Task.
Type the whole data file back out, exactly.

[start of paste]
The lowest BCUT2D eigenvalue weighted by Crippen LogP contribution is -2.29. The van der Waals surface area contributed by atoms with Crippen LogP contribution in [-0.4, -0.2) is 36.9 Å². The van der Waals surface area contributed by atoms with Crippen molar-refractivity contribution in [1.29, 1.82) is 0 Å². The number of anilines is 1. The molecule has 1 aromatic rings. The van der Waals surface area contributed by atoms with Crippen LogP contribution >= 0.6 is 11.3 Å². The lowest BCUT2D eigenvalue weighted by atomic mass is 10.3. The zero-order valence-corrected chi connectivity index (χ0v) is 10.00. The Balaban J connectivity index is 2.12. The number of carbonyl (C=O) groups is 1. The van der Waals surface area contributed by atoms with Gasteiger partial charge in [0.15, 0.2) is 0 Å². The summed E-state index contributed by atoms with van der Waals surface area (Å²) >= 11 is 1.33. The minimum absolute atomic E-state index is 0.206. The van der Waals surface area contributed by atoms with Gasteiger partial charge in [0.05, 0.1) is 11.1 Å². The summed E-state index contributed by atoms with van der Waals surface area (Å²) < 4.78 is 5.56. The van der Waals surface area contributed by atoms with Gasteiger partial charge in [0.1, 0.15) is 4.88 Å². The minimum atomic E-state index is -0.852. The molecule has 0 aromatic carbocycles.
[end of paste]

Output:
The lowest BCUT2D eigenvalue weighted by Crippen LogP contribution is -2.29. The van der Waals surface area contributed by atoms with Crippen LogP contribution in [-0.4, -0.2) is 36.9 Å². The van der Waals surface area contributed by atoms with Crippen molar-refractivity contribution in [1.29, 1.82) is 0 Å². The number of anilines is 1. The molecule has 1 aromatic rings. The van der Waals surface area contributed by atoms with Crippen LogP contribution >= 0.6 is 11.3 Å². The lowest BCUT2D eigenvalue weighted by atomic mass is 10.3. The zero-order valence-corrected chi connectivity index (χ0v) is 10.00. The Balaban J connectivity index is 2.12. The number of carbonyl (C=O) groups is 1. The van der Waals surface area contributed by atoms with Gasteiger partial charge in [0.15, 0.2) is 0 Å². The summed E-state index contributed by atoms with van der Waals surface area (Å²) >= 11 is 1.33. The minimum absolute atomic E-state index is 0.206. The van der Waals surface area contributed by atoms with Gasteiger partial charge in [0.05, 0.1) is 11.1 Å². The summed E-state index contributed by atoms with van der Waals surface area (Å²) < 4.78 is 5.56. The van der Waals surface area contributed by atoms with Gasteiger partial charge in [0.1, 0.15) is 4.88 Å². The minimum atomic E-state index is -0.852. The molecule has 0 aromatic carbocycles.